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Frederick H. Dyer, Compendium of the War of the Rebellion: Regimental Histories 1,040 1,040 Browse Search
Rebellion Record: a Diary of American Events: Documents and Narratives, Volume 9. (ed. Frank Moore) 90 90 Browse Search
Robert Underwood Johnson, Clarence Clough Buell, Battles and Leaders of the Civil War. Volume 3. 56 56 Browse Search
Harper's Encyclopedia of United States History (ed. Benson Lossing) 55 55 Browse Search
Comte de Paris, History of the Civil War in America. Vol. 3. (ed. Henry Coppee , LL.D.) 40 40 Browse Search
George Meade, The Life and Letters of George Gordon Meade, Major-General United States Army (ed. George Gordon Meade) 39 39 Browse Search
Col. O. M. Roberts, Confederate Military History, a library of Confederate States Military History: Volume 12.1, Alabama (ed. Clement Anselm Evans) 38 38 Browse Search
Southern Historical Society Papers, Volume 4. (ed. Reverend J. William Jones) 31 31 Browse Search
Southern Historical Society Papers, Volume 5. (ed. Reverend J. William Jones) 27 27 Browse Search
Southern Historical Society Papers, Volume 37. (ed. Reverend J. William Jones) 26 26 Browse Search
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Browsing named entities in George Meade, The Life and Letters of George Gordon Meade, Major-General United States Army (ed. George Gordon Meade). You can also browse the collection for July 1st or search for July 1st in all documents.

Your search returned 39 results in 5 document sections:

George Meade, The Life and Letters of George Gordon Meade, Major-General United States Army (ed. George Gordon Meade), chapter 4 (search)
everything on our part of the line became as unquiet as possible, was the last one written by General Meade until August 12, with the exception of a few lines on July 1 announcing his having been wounded the previous evening. As this period includes what is known as the Seven Days Battles, it becomes necessary, in default of Ged behind the previously selected position at Malvern Hill; during the night the troops, beginning with General Franklin's, had been withdrawn, and by daylight of July 1 were occupying the position where they fought on that day and gained a signal victory. The division of Pennsylvania Reserves, which had fought more and marched mmy to Harrison's Landing. This movement was successfully accomplished during the 2d and 3d of July. The total loss in General McClellan's army from June 26 to July 1, inclusive, was 15,249. The Seven Days Battles, June 26 to July 1, 1862. Of this number the Pennsylvania Reserves lost 3,074, far more than any other division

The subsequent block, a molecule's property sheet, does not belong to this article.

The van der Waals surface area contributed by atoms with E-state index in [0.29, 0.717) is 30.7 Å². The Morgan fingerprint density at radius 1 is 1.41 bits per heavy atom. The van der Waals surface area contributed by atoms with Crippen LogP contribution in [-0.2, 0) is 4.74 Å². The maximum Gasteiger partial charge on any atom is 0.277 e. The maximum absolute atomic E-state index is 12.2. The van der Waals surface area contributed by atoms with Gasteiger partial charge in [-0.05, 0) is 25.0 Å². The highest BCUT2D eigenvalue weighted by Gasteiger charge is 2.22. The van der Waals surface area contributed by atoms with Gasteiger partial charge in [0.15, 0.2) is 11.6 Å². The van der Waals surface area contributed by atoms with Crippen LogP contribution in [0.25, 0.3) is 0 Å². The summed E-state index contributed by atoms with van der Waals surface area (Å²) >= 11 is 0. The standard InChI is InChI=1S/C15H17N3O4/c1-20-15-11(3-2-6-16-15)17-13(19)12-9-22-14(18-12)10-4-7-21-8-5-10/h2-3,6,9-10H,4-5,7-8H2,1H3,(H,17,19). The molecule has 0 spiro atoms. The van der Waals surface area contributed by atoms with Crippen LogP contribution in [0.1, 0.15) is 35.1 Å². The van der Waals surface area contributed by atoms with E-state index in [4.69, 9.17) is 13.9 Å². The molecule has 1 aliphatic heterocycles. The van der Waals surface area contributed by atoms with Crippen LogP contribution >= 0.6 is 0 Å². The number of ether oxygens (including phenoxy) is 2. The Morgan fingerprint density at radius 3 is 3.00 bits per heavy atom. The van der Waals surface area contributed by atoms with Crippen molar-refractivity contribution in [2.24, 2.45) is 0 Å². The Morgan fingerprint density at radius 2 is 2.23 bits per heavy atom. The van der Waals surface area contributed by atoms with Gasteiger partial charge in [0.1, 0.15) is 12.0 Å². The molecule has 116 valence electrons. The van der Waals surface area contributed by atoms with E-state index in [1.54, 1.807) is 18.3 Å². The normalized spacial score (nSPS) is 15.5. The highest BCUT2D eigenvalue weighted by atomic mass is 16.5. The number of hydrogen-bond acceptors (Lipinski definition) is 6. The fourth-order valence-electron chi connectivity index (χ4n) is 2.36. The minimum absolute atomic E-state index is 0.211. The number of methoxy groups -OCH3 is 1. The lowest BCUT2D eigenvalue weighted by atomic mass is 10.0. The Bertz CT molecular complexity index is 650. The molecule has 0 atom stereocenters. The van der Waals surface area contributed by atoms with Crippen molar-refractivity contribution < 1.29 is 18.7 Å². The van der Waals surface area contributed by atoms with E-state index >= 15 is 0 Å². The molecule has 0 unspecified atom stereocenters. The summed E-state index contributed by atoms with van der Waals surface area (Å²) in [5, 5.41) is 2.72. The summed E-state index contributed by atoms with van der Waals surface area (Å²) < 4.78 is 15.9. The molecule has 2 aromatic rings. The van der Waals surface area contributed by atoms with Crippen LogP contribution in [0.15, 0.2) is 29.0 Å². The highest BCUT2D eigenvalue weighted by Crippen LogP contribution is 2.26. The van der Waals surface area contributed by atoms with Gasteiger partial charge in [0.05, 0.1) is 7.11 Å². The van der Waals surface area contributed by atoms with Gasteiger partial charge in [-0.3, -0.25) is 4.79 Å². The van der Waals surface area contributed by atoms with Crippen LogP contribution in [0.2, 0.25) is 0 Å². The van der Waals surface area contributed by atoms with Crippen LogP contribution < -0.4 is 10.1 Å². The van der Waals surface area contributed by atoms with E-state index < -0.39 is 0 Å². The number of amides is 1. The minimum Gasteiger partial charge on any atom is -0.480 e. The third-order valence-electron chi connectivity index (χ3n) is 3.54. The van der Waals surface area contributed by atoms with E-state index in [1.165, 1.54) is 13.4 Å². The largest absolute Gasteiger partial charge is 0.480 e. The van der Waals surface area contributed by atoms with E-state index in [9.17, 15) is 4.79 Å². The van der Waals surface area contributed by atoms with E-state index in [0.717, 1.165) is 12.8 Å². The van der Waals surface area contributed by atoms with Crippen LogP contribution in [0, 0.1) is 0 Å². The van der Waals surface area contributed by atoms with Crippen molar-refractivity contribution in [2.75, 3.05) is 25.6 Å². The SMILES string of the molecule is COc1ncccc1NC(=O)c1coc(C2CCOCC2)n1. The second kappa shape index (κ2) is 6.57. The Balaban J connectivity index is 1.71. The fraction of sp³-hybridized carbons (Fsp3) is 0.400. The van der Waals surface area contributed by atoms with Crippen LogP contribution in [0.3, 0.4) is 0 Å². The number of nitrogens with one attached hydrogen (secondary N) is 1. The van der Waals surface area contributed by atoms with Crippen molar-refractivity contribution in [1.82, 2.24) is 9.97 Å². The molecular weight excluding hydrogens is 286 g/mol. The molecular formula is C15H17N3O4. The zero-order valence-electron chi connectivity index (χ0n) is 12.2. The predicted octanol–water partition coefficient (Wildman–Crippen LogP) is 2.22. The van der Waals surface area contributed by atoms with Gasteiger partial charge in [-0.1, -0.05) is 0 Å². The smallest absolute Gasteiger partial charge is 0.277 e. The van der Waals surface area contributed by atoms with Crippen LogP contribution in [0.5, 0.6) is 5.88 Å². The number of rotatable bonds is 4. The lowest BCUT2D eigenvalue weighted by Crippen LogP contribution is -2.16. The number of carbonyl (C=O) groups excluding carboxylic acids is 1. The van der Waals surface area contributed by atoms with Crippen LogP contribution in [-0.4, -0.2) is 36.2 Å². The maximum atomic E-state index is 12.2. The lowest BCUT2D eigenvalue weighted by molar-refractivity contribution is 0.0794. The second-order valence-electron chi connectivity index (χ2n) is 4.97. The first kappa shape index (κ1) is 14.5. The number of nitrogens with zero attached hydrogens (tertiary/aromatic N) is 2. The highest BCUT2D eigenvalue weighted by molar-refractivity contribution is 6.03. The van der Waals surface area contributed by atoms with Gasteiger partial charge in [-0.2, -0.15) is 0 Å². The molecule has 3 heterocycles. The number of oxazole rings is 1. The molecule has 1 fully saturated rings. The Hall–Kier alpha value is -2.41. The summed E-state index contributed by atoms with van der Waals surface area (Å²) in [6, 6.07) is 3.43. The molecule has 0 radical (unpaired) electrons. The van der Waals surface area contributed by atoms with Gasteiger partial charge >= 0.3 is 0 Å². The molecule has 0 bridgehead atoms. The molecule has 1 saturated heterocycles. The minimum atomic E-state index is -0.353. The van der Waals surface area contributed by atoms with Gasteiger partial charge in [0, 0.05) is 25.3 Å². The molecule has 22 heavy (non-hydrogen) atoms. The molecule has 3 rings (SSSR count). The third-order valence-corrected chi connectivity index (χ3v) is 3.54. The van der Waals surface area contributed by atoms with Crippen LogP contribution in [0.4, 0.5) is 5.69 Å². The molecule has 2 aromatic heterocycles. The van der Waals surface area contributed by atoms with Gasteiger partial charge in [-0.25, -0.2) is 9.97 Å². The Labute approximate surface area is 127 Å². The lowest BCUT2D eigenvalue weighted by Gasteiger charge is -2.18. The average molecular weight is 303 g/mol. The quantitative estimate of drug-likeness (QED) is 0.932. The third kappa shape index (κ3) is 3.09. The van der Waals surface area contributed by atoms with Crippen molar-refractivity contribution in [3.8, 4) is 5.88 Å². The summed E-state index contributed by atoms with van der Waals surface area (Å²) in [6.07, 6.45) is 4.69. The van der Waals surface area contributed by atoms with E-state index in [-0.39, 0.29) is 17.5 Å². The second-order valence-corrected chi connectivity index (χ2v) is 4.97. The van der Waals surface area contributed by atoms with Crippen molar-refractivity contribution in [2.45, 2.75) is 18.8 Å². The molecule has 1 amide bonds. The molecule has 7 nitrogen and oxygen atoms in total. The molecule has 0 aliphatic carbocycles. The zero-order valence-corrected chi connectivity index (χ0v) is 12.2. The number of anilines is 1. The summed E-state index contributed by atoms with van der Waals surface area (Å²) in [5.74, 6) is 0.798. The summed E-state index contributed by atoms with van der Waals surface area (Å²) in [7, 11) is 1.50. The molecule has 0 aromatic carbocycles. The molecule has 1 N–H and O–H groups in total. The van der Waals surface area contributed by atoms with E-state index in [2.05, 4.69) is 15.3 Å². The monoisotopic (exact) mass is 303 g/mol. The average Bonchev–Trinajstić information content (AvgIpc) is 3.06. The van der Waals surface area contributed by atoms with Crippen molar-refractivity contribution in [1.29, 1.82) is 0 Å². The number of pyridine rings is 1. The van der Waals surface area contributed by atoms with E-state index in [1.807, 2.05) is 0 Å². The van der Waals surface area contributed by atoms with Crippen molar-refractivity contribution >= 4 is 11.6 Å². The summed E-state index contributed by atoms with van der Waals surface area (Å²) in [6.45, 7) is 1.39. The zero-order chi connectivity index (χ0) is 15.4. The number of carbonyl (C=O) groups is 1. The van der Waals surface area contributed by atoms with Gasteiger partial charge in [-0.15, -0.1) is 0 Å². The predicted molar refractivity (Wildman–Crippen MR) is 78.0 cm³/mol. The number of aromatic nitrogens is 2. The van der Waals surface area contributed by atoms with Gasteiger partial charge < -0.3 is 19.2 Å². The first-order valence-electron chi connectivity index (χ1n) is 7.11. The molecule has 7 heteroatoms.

George Meade, The Life and Letters of George Gordon Meade, Major-General United States Army (ed. George Gordon Meade), chapter 5 (search)
eeded by the following orders for the march of July 1, to be executed immediately upon their receiptrps commanders early on the following morning, July 1. There was, however, delay in expediting it, ise than he always was. Early in the day of July 1 the commanding general sent to Sedgwick, commar Reynolds could come up. About 8 A. M., of July 1, Buford's advanced pickets gave warning that tas as follows: To General Meade: Gettysburg, July 1, 10.10 A. M. The enemy's force (A. P. Hill'front. See map No. 10, position 2.30 P. M., July 1. At 4.30 P. M., General Meade sent a despawritten despatch by his aide, Captain Parker: July 1, 5.25. General: When I arrived here an handing general: Headquarters Eleventh Corps, July 1, 5 P. M. First. Gen. Reynolds attacked the ts of the first day's contest. Before dark of July 1 he had fully two-thirds of his army present onhad been at Abbottstown on the night of the 1st of July, was moving back from that place to join th[9 more...]